After the release of OUTRAGE in December 2020 we celebrated a spectacular year 2021 full of game reviews, articles, gameplay videos and walkthroughs on YouTube and Twitch and podcasts with overlength interviews with Bernd Buchegger. OUTRAGE got covered by almost every major retro magazine like RETURN, ZZAP64!, Retro Format, Lotek64, K&A and others are already in preparation.
OUTRAGE was placed in the top 10 ranks of all major Game of the Year competitions and even won the glourious silver medal in the Retro Video Gamer GOTY Award 2020. OUTRAGE generally got top marks in various game reviews and scored the unbelievable MAXIMUM rating of 10 in the Retro Format mag, beating the outstanding Soul Force and Zeta Wing both rated 9,5.
The whole story shed fresh spotlight on the comprehensive heritage and artwork of Cosmos Designs with their many game and demo publications being done back in the old times. We were honored to get a fantastic press coverage in the very first ZZAP!64 Micro Edition Issue#1 where the whole list of Cosmos Designs game titles got presented.
So we decided to open the final chapter of this journey – the application for the GBR – GUINNESS BOOK OF RECORDS. Yes, we mean it serious so keep on reading!
The idea to this grande finale matured in our heads during the years 2018 – 2019 when the completion of OUTRAGE finally materialized. Some might have noticed that we started to spread the word when OUTRAGE was released.
It soon became integral part of the OUTRAGE homepage stating “OUTRAGE – the probably longest game development in history” and got additional support by retro mag authors. German RETURN print fanzine stated that OUTRAGE kicked the (inofficial) record holder Unreal World from its throne – they count remarkable 28 years from start to finish line.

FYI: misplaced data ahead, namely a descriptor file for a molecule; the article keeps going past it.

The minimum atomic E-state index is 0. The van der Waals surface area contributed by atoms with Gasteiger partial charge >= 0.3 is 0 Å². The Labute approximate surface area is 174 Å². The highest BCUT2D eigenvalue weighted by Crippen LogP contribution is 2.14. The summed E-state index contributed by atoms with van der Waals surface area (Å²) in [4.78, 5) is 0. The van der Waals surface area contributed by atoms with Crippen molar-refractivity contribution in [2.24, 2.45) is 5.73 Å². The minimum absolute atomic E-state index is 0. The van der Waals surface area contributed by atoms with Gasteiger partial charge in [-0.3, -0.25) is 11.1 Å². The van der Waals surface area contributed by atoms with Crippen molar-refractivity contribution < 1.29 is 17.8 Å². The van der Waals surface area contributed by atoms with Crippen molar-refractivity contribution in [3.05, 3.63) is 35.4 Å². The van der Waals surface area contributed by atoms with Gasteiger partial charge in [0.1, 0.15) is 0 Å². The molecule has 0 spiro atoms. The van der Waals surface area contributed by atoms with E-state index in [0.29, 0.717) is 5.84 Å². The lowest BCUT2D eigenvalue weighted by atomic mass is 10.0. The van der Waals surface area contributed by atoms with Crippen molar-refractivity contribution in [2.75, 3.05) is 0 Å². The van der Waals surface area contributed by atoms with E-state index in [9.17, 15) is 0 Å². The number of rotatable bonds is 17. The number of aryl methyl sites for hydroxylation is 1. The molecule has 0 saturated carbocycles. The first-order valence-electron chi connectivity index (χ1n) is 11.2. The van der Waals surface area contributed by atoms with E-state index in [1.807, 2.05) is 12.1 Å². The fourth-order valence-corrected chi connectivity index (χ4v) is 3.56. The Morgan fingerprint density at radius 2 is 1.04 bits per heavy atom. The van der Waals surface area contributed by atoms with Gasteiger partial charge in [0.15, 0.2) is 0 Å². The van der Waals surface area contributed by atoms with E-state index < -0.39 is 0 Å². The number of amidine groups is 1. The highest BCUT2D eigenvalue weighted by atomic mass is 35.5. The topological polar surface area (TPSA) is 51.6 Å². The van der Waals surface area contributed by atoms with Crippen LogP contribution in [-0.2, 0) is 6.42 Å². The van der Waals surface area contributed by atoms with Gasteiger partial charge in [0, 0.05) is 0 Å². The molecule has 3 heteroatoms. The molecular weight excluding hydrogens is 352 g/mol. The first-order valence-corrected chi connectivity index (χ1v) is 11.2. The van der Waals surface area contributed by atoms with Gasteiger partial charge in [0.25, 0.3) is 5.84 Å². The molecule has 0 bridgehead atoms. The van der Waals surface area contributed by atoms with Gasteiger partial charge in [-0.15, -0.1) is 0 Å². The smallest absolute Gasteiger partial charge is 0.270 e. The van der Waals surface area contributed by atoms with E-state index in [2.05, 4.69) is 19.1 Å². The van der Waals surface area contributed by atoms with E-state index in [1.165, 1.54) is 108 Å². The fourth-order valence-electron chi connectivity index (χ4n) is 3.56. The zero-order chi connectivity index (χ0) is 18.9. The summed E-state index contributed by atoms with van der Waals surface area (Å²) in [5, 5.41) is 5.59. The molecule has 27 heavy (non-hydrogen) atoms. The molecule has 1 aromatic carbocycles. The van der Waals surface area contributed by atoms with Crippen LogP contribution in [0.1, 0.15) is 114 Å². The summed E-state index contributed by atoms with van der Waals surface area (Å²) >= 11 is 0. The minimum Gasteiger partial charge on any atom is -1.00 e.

With our 30 years development time Arnold and me were convinced that we can easily beat the current Guinness Book Record holder which officially is Duke Nukem forever. Duke Nukem counts “only” 14 years and 43 days in the category “Longest development period for a videogame“.
So I opened a new account at the Guinness World Records Homepage and started reading through the very comprehensive record application instructions. I can tell you these guys have defined a pretty extensive bunch of rules to comply with.
It turned out that applying for breaking the Duke Nukem record for some reason was NOT possible. I read their explanation several times to get a deeper understanding of what they might indent to express. I contacted their support but never got any response to my question – although they were quick with a reply on a technical inquiry from my side.
Some other GBR entries like “most protracted video game development“ showed the same “inactive record” status as Duke Nukem Forever. I therefore started preparing for a brand-new GBR record category. For that purpose I choose the title “Longest development limbo for a videogame“.
For those who might ask what the heck is a development limbo: